The backup quarterback called a fly down the sideline. I ran to line. Checked with the ref that I wasn’t offsides. Listened for the snap count, and then flew down the sideline. I remember the ball flying through the air. I remember catching the ball in perfect stride. I ran into the end zone and completed a memory that has stayed with me forever.
My memory is not like the ones of so many former football players who relive those moments to rekindle the memories of a carefree adolescence. My memories are more complicated. I relive those memories with regret, insecurity, and shame of the path I was lead down after that amazing childhood moment on a fall night in Las Vegas, New Mexico.
Artesia is nicknamed Titletown. In 2017, the Artesia Bulldog football team won their 30th State Championship. Football is the heartbeat and pulse of my hometown, population 9,000 or so, in the southeast corner of New Mexico. Almost every boy grows up wanting to be a Bulldog. We spent our early years playing touch football on the grass burms of the stadium with the plastic footballs the cheerleaders threw when the Bulldogs scored touchdowns as that year’s crop of hometown heroes took down whichever rival they were playing that week. We had our high school fight song memorized before we could read and dreamed of the day we could burst through the giant paper banner painted by the cheerleaders. We wanted to sprint down the field and be part of the dog pile, an Artesia Bulldog tradition, where every players dives into a giant pile of football players at the 50 yard line as the fight song soared and the crowd roared.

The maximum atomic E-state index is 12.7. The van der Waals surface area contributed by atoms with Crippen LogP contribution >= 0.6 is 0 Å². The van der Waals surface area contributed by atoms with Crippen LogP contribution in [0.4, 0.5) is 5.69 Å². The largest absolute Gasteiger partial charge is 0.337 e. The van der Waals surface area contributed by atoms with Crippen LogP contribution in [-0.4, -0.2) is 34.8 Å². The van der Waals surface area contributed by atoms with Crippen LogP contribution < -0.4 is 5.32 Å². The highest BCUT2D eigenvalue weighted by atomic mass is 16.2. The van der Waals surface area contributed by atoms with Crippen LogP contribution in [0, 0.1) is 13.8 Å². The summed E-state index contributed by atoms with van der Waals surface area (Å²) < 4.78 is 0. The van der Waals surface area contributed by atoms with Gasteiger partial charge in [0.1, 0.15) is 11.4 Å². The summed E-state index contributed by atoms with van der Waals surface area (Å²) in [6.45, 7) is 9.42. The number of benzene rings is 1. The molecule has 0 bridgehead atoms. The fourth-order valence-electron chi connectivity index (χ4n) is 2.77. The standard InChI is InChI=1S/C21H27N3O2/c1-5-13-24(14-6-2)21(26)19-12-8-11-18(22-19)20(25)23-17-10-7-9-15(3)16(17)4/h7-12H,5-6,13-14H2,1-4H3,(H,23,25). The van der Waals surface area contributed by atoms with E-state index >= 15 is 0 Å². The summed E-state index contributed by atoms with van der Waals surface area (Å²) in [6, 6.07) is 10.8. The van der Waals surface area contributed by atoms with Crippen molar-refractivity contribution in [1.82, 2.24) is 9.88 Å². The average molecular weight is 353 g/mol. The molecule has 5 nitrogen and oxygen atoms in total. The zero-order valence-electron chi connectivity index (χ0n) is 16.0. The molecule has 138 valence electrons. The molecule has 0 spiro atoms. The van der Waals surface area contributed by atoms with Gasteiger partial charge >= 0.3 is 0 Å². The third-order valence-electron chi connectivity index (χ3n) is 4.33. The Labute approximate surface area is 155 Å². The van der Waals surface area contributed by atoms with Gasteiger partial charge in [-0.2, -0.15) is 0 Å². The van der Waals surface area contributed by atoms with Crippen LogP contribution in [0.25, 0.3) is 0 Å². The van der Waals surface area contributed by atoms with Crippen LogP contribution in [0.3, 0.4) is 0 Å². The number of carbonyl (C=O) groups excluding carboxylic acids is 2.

I have all those memories. I became a starter on the varsity team, a legacy player who’s brother was an all-time great wide receiver. I ran through the giant paper banners. I jumped on the dog pile. I scored other touchdowns. I took my helmet off at the end of games and participated in sweaty, passionate renditions of our fight song in front of the home crowd.
But those memories are so tainted. Tainted by the fear and insecurity of being gay in a very conservative town. Tainted by the actions of a coach on the very team I had dreamed about playing on for my entire life.
Yes, a coach on our famous football team took my adolescence from me. It still brings up so many complicated and damaging feelings about myself. Did I want this to happen? Is it somehow my fault? But as time has passed and I have grown into the man I am now, I realize now that telling this story, owning this story, will be the final steps I take to closing that chapter of my life. I want to take back those memories. I want them back. I no longer want them to be muddied with the actions of this coach, teacher, and man who had influence over me in a time where I needed someone to help me answer questions I couldn’t answer for myself. I want those memories back from a man who took advantage of a 14 year boy right in front of a town so obsessed with football, the Bible, and small town values that no one found it at all weird that he always made close friends with teenage kids.